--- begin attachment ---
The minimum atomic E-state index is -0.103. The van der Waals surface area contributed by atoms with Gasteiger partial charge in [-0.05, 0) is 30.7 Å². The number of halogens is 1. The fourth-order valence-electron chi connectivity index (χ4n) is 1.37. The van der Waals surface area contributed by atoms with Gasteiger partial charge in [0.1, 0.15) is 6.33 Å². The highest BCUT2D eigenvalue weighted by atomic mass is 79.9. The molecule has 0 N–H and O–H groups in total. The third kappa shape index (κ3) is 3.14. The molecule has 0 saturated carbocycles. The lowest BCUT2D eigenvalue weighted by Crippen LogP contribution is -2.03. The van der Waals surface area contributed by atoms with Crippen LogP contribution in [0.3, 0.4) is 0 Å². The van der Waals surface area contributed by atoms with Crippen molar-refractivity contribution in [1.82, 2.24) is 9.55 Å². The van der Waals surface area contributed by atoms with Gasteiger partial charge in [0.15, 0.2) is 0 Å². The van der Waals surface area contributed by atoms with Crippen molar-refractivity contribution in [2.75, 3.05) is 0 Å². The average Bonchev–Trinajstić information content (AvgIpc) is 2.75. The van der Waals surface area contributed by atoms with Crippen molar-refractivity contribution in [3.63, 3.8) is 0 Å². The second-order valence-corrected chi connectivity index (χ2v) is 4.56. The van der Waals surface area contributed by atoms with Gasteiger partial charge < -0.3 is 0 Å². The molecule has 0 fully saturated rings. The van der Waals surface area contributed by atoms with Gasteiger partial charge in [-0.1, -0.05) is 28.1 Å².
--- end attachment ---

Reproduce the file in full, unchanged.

The minimum atomic E-state index is -0.103. The van der Waals surface area contributed by atoms with Gasteiger partial charge in [-0.05, 0) is 30.7 Å². The number of halogens is 1. The fourth-order valence-electron chi connectivity index (χ4n) is 1.37. The van der Waals surface area contributed by atoms with Gasteiger partial charge in [0.1, 0.15) is 6.33 Å². The highest BCUT2D eigenvalue weighted by atomic mass is 79.9. The molecule has 0 N–H and O–H groups in total. The third kappa shape index (κ3) is 3.14. The molecule has 0 saturated carbocycles. The lowest BCUT2D eigenvalue weighted by Crippen LogP contribution is -2.03. The van der Waals surface area contributed by atoms with Crippen LogP contribution in [0.3, 0.4) is 0 Å². The van der Waals surface area contributed by atoms with Crippen molar-refractivity contribution in [1.82, 2.24) is 9.55 Å². The van der Waals surface area contributed by atoms with Gasteiger partial charge in [0.15, 0.2) is 0 Å². The van der Waals surface area contributed by atoms with Crippen molar-refractivity contribution in [2.75, 3.05) is 0 Å². The average Bonchev–Trinajstić information content (AvgIpc) is 2.75. The van der Waals surface area contributed by atoms with Crippen molar-refractivity contribution in [3.63, 3.8) is 0 Å². The second-order valence-corrected chi connectivity index (χ2v) is 4.56. The van der Waals surface area contributed by atoms with Gasteiger partial charge < -0.3 is 0 Å². The molecule has 0 fully saturated rings. The van der Waals surface area contributed by atoms with Gasteiger partial charge in [-0.1, -0.05) is 28.1 Å².